1.5 The key Role of Systems Architects
Systems architecting would of course not exist without the right key people, i.e. systems architects, to support the architectural process! The systems architect shall indeed fundamentally be the core responsible of the systems integration issues. He/she shall thus ensure that the interfaces of the subsystems of the target system under design are reasonably robust for the purpose of the system development project1And possibly beyond, but this is another issue, namely that of the reusability of reference systems architectures and of product lines design, we will not discuss here., or in other terms that they will not be questioned (or as little as possible) by the technical managers in charge of the different subsystems.
To achieve such objectives, it is necessary to play on a different dimension than the purely technical one. A key problem within system design is indeed that it is usually not enough to have the “best” possible system architecture for that it is automatically picked up and used by everybody. The global optimum, typically with respect to quality, cost, delay and performance criteria, for an integrated system is indeed never2This is true as soon as the system has not a linear behavior with respect to its entries, which is never the case for complex systems. This result can be traced back to Richard Bellman in the 50s (see ). the union of the local optima of each of subsystems that compose it: the consequence is that each subsystem shall necessary individually be sub-optimal with respect to these criteria, if one wants to reach global optimality at system level.
This fact is unfortunately not easy to accept for the subsystems responsible who will not design their sub-systems with a global vision, as can have the architect of the whole system3The difficulty of understanding the importance of system architecting comes from this situation. Engineers usually deal with technically homogeneous subsystems of a given system (i.e. the “boxes” of Figure 16) which are clearly visible to all. On the other side, the systems architect takes care of the system interfaces (that is to say the “arrows” in Figure 16) that nobody sees because they are strictly speaking not material. The architecture work is thus done somewhere in the invisible. It is thus difficult to detect for the uninitiated, while fundamental since it fixes the framework in which to do engineering (a bad architectural framework can typically only lead to a “bad” system). . To solve this “human” problem, which is intrinsic to the design of integrated systems, one must put stakeholder alignment mechanisms at the heart of any system architecting process. These alignment activities shall in particular ensure that the structuring systems architectural choices will always be shared by their stakeholders. Systemically speaking, such mechanisms will indeed guarantee that the technical interfaces of the product system will always be discussed and accepted at the “human” interfaces to which they are allocated within the project system (see Figure 16).
Figure 16 – The key role of the systems architect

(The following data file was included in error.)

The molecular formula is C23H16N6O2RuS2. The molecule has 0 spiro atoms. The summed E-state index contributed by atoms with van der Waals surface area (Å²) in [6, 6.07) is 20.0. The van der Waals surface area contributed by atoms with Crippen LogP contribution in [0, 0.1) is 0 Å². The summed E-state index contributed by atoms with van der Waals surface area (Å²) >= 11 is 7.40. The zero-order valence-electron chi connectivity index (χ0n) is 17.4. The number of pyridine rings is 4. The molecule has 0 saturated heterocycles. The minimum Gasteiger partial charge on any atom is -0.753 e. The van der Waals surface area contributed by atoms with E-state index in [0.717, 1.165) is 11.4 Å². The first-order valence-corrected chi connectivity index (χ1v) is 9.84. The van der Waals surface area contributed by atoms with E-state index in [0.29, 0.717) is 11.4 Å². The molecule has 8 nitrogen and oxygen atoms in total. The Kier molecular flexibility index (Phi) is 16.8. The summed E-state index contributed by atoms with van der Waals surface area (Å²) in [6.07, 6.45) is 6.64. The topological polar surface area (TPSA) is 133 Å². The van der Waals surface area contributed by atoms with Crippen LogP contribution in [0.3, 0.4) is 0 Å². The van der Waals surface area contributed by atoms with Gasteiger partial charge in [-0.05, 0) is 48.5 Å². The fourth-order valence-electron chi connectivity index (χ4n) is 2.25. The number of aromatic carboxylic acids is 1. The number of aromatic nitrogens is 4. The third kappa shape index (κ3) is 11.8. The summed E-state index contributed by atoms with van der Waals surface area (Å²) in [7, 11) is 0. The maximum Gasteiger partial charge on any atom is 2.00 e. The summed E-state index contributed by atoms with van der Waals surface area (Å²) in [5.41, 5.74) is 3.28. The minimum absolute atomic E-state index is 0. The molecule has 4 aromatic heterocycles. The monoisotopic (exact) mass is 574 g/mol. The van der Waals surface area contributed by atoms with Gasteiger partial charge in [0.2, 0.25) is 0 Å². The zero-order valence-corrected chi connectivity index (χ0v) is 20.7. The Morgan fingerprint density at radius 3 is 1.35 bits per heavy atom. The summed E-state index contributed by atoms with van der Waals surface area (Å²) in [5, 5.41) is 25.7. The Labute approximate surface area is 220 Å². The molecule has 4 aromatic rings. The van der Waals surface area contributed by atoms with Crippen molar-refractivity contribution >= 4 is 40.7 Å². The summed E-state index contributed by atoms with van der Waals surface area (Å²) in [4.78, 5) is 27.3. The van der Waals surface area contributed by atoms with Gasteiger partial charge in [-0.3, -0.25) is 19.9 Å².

This quick analysis therefore shows that a systems architect must always be fundamentally capable of converging actors on the architectural choices which he/she is responsible. This convergence work – which is a substantial and essential part of the systems architect job4And that makes a good “systems” architect a kind of 6 feet sheep… – is however not simple at all. It indeed requires mastering, among purely technical competency, a set of completely different soft skills that could be qualified of “human” architecting and engineering since they are highly involving the “human” dimension of the project system. At that level, the systems architect shall for instance typically have the following key capability5Which are typically pre-requisites to achieve the success of any actors’ convergence in a systems architecting context..
• Identifying all stakeholders of a given system architecture: it looks as an apparently simple activity, but it is often terribly difficult to achieve in practice since it requires confronting the complex and changing reality of engineering organizations. Ensuring the completeness and validity of a particular organizational analysis is indeed never easy. It is notably more than classical to forget key players within a given engineering scope and to identify erroneously others6This can be for instance achieved by badly analysing the role of somebody in a given organization.. Moreover, organizations are often changing rapidly. Making a stakeholders mapping should thus always be constantly update if one wants to keep pace with reality.
• Aligning these stakeholders on a same architectural solution: this is a real “facilitation” skill in the best sense of the term since such a work requires a real difficult technical and human know-how. A systems architect will only succeed to achieve stakeholders’ convergence on given architectural choices if he plays consistently on both the technical side, that he/she should of course perfectly control to be credible, and the human level, in order to secure strong consensus that will withstand the test of time.Page suivante
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 Bellman R.E., Dynamic Programming, Princeton University Press, 1957